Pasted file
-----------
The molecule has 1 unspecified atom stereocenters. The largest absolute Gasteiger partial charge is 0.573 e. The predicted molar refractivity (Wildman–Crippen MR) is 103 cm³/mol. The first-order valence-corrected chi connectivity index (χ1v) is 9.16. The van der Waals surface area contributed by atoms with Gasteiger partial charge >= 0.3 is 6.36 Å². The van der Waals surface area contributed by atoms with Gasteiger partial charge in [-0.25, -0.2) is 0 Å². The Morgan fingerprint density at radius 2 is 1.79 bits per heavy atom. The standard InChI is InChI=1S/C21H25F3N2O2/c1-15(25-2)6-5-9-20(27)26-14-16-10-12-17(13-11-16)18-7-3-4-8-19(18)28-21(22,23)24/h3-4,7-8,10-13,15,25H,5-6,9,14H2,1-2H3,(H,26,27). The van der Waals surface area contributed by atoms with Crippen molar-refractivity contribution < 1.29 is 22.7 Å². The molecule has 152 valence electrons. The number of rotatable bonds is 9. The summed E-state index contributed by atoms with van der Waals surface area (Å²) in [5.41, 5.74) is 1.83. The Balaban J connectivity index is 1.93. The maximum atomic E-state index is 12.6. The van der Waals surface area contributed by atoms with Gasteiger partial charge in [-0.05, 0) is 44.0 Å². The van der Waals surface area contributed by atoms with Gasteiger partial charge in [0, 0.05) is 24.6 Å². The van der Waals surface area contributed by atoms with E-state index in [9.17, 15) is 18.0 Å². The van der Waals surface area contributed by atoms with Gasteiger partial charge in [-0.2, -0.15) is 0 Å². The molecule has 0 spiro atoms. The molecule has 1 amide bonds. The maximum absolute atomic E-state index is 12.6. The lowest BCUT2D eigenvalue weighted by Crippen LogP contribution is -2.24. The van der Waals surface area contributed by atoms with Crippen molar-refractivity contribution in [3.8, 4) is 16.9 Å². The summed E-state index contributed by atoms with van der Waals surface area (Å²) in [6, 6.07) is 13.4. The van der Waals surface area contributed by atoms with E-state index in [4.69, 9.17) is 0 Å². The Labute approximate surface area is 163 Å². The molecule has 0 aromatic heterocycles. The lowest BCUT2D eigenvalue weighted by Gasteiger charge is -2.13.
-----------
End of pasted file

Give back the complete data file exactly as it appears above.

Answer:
The molecule has 1 unspecified atom stereocenters. The largest absolute Gasteiger partial charge is 0.573 e. The predicted molar refractivity (Wildman–Crippen MR) is 103 cm³/mol. The first-order valence-corrected chi connectivity index (χ1v) is 9.16. The van der Waals surface area contributed by atoms with Gasteiger partial charge >= 0.3 is 6.36 Å². The van der Waals surface area contributed by atoms with Gasteiger partial charge in [-0.25, -0.2) is 0 Å². The Morgan fingerprint density at radius 2 is 1.79 bits per heavy atom. The standard InChI is InChI=1S/C21H25F3N2O2/c1-15(25-2)6-5-9-20(27)26-14-16-10-12-17(13-11-16)18-7-3-4-8-19(18)28-21(22,23)24/h3-4,7-8,10-13,15,25H,5-6,9,14H2,1-2H3,(H,26,27). The van der Waals surface area contributed by atoms with Crippen molar-refractivity contribution < 1.29 is 22.7 Å². The molecule has 152 valence electrons. The number of rotatable bonds is 9. The summed E-state index contributed by atoms with van der Waals surface area (Å²) in [5.41, 5.74) is 1.83. The Balaban J connectivity index is 1.93. The maximum atomic E-state index is 12.6. The van der Waals surface area contributed by atoms with Gasteiger partial charge in [-0.05, 0) is 44.0 Å². The van der Waals surface area contributed by atoms with Gasteiger partial charge in [0, 0.05) is 24.6 Å². The van der Waals surface area contributed by atoms with E-state index in [9.17, 15) is 18.0 Å². The van der Waals surface area contributed by atoms with Gasteiger partial charge in [-0.2, -0.15) is 0 Å². The molecule has 0 spiro atoms. The molecule has 1 amide bonds. The maximum absolute atomic E-state index is 12.6. The lowest BCUT2D eigenvalue weighted by Crippen LogP contribution is -2.24. The van der Waals surface area contributed by atoms with Crippen molar-refractivity contribution in [3.8, 4) is 16.9 Å². The summed E-state index contributed by atoms with van der Waals surface area (Å²) in [6, 6.07) is 13.4. The van der Waals surface area contributed by atoms with E-state index in [4.69, 9.17) is 0 Å². The Labute approximate surface area is 163 Å². The molecule has 0 aromatic heterocycles. The lowest BCUT2D eigenvalue weighted by Gasteiger charge is -2.13.